When trying on clothes, most people settle for a decent fit.
For Kaitlin Sizelove, however, this wasn’t the case.
“Actually, it fit like a glove,” said Sizelove, a senior nursing major in Samford University’s Moffett & Sanders School of Nursing.
Furthermore, Sizelove’s newest outfit turned out to be one of the school’s oldest. As part of Moffett & Sanders’ recent Centennial Celebration, Samford’s School of the Arts costume shop created a 1920s nursing uniform specifically for Sizelove to celebrate the milestone anniversary.
She, along with two other undergraduate nursing students, had uniforms created for their exact measurements to be the guests of honor at the Centennial Celebration that was held at the Lyric Theatre.
“When I originally agreed to this, I thought I was just wearing an old nursing uniform at the event as a hostess,” Sizelove said. “It slowly escalated to so much more than that!”
The eight students who represented different decades of uniforms were initially announced as they arrived on the red carpet in a vehicle from the decade of their uniform. Their name and year were called out over the speaker, as they crossed the red carpet to enter the historic theater.
Once inside and announced on stage, they were able to mingle with the many guests, some of whom wore the uniforms that had been recreated.
“It was fun talking to ladies who graduated from Birmingham Baptist Hospital’s nursing program and being asked if they could take a photo with me,” Sizelove said.
Mary Gurney manages the School of the Arts costume design shop and serves as the instructional designer for the school. Gurney teamed up with the Moffett & Sanders School of Nursing to create authentic uniforms for the centennial event. The project involved an in-depth study of nurse uniforms across different generations, and the School of Arts was tasked to bring the uniforms to life.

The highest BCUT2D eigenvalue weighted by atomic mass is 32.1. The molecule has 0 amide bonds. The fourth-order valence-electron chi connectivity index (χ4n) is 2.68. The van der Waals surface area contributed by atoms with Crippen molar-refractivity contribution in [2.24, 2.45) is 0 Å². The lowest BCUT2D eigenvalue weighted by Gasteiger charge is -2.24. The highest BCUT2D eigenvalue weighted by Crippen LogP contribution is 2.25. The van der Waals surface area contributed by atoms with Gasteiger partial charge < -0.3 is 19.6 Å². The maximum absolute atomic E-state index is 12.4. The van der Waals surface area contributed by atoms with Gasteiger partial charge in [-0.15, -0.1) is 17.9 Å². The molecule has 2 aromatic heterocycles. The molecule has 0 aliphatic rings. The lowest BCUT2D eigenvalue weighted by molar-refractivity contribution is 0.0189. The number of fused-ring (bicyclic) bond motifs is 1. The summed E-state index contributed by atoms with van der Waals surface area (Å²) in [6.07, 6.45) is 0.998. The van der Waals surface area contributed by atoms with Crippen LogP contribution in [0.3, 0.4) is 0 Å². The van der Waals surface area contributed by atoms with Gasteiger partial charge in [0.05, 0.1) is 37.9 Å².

During the three-week project, Gurney’s students were able to learn how each uniform design had been influenced by society and industry changes. They explored every aspect of the uniform, from materials to patterns, while learning about the various functions of each component, as well as the evolution of the uniform.
Gurney found the process to be very interesting. From replicating the starched look to crafting the sleeves and collars and learning the proper way to clean the uniforms, it was a process that involved learning, growth and attention to detail.
Gurney believes various schools within Samford have a unique opportunity to achieve their full potential by working together, which is exactly what occurred when the School of Arts and Moffett & Sanders School of Nursing collaborated.
“Each school has unique skills and perspectives that would be able to complement one another to reach their high potential and ultimately achieve great things,” she said.In other words, a perfect fit.